.NET Framework "Code Coverage" Edition

Adam Nathan writes, about a “special” version of the .NET Framework 2.0 (Beta 1), which if you use to run your managed code, then gives Microsoft feedback on what portions of the .NET Framework and Win32 api you use and are dependent on. The idea is to help MS maintain backward compatibility as newer versions of the framework ship and also help them prioritise their things to do.

You cannot install this version of the framework along with the “normal” version of the .NET Framework 2.0. MS also recommends reformatting (hmmm interesting), your machine after you are done with this instead of just uninstalling it.

Before you do anything with this, I would suggest to check out the documentation. If you are upto it, then you can download this. Below is an excerpt from their site:

By opting in, Microsoft provides you an instrumented version of the .NET Framework containing a tool that collects the code usage information behind the scenes. All you have to do is exercise your code under the watch of this tool, then save and send the data.

By participating and providing an email address, Microsoft may contact you when later versions of the .NET Framework are released with information about code changes that are likely to impact your applications/components. Microsoft can also prioritise testing, compatibility efforts, and feature planning based on areas of the product that are heavily used by customers such as you.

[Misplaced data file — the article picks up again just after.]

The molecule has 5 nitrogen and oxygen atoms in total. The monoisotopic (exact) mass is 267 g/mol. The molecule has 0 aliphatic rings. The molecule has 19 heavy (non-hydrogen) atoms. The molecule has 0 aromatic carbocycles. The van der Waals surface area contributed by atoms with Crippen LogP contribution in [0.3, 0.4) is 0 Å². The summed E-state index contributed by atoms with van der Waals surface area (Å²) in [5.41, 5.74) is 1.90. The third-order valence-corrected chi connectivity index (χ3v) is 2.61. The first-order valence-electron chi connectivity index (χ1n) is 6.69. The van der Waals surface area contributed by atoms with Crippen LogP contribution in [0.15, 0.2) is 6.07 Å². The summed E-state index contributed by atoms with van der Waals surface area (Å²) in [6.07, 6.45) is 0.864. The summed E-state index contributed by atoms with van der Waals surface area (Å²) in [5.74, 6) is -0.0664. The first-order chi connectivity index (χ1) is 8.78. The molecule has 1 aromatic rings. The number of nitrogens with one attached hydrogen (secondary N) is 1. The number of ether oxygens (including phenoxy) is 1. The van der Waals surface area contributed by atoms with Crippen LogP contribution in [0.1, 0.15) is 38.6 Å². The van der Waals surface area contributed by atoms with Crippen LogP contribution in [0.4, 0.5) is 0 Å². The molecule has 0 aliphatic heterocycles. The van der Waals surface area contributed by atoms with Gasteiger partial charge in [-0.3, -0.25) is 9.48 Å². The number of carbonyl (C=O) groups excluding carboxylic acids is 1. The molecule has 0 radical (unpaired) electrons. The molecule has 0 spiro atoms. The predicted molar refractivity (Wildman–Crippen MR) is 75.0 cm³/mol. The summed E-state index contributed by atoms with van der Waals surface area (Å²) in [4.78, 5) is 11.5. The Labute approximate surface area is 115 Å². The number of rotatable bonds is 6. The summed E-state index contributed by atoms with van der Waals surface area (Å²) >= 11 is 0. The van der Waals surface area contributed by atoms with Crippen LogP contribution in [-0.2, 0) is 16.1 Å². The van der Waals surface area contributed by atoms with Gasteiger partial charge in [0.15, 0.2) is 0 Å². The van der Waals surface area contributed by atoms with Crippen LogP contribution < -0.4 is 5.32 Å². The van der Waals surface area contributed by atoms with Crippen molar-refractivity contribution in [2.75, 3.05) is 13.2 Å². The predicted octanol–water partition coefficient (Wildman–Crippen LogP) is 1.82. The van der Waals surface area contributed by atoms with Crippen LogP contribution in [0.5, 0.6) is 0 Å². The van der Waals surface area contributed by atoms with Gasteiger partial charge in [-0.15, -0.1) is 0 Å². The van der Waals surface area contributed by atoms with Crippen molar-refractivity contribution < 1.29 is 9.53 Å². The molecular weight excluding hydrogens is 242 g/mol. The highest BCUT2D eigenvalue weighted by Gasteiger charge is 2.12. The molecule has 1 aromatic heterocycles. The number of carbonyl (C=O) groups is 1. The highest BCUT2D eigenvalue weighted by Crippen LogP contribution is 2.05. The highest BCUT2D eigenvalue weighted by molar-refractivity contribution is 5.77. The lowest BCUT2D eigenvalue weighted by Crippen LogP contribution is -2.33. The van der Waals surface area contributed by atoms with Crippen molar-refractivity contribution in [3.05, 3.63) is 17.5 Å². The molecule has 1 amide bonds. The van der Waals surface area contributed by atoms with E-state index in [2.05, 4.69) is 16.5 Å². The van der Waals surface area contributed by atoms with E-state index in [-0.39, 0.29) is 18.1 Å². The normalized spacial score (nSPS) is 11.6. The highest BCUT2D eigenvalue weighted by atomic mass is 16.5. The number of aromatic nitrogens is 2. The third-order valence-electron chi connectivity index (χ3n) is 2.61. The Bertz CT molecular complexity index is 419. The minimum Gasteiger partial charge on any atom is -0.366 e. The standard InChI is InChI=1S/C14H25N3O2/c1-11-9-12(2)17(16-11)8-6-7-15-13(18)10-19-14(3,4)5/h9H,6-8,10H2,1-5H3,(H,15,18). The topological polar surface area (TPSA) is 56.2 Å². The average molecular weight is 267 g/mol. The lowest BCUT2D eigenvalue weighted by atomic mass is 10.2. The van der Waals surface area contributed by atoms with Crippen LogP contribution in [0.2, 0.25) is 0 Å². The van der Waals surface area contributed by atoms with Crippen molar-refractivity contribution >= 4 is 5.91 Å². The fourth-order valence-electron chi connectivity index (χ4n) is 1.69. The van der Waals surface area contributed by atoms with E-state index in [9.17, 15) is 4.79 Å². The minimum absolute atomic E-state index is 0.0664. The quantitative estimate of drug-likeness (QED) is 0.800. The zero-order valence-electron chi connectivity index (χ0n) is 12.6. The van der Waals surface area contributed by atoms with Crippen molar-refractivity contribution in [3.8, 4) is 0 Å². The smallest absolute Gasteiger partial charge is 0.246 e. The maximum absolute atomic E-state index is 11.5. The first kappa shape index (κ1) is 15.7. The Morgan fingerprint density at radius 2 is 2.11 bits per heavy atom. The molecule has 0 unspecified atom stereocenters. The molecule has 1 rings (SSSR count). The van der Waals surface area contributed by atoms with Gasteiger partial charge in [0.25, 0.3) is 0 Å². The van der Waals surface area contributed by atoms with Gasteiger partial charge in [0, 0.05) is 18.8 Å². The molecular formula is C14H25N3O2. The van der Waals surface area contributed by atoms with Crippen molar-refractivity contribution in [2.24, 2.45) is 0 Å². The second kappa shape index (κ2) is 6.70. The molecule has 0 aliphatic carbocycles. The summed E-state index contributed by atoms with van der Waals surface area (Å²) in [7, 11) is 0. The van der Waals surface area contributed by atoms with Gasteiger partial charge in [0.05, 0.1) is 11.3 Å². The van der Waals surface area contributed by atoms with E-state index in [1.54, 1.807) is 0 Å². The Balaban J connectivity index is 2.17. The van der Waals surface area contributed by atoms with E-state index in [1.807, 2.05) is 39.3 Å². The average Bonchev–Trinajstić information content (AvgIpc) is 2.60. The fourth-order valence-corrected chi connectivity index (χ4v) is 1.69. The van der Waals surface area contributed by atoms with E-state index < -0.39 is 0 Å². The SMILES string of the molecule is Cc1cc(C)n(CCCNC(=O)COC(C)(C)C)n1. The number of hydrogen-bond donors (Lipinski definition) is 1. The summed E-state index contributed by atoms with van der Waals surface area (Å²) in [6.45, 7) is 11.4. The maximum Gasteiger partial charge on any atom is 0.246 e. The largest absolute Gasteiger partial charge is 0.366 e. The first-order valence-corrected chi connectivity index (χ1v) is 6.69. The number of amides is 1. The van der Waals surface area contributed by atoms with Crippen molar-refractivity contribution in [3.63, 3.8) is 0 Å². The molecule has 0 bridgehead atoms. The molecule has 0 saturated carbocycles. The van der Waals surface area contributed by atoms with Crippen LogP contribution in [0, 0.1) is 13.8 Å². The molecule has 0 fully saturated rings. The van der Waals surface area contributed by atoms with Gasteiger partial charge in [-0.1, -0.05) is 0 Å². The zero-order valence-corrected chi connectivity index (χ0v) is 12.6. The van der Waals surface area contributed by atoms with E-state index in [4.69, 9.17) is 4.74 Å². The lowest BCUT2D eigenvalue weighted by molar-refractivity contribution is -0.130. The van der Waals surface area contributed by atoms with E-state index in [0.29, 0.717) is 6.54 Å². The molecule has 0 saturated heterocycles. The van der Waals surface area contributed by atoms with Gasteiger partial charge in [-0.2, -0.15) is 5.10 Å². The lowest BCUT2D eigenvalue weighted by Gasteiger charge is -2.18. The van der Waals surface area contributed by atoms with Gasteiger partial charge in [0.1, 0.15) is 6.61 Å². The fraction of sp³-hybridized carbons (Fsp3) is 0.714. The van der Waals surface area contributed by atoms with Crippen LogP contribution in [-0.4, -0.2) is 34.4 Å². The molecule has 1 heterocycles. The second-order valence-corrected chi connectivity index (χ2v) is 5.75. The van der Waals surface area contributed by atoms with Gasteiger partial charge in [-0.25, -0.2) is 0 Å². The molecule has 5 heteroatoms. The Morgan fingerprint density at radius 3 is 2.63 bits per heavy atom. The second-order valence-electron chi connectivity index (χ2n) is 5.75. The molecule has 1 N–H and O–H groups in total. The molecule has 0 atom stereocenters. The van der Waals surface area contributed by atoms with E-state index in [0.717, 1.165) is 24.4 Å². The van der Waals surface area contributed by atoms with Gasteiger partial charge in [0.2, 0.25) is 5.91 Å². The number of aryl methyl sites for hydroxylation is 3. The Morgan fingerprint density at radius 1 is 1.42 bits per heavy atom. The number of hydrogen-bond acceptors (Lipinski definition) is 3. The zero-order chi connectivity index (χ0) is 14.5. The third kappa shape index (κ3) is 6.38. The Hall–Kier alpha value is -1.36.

The .NET Framework Code Coverage Edition is to be used for testing purposes only. It should not be used in a production environment. After installing it and collecting/uploading your data according to these instructions, you should uninstall it.

If you are not interested in participating in this special program, you should install the regular .NET Framework redistributable package from link below instead. The .NET Framework Code Coverage Edition runs slower and consumes more memory due to the overhead of the data collection.

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Amit Bahree

This blog is my personal blog and while it does reflect my experiences in my professional life, this is just my thoughts. Most of the entries are technical though sometimes they can vary from the wacky to even political – however that is quite rare. Quite often, I have been asked what’s up with the “gibberish” and the funny title of the blog? Some people even going the extra step to say that, this is a virus that infected their system (ahem) well. [:D] It actually is quite simple, and if you have still not figured out then check out this link – whats in a name?

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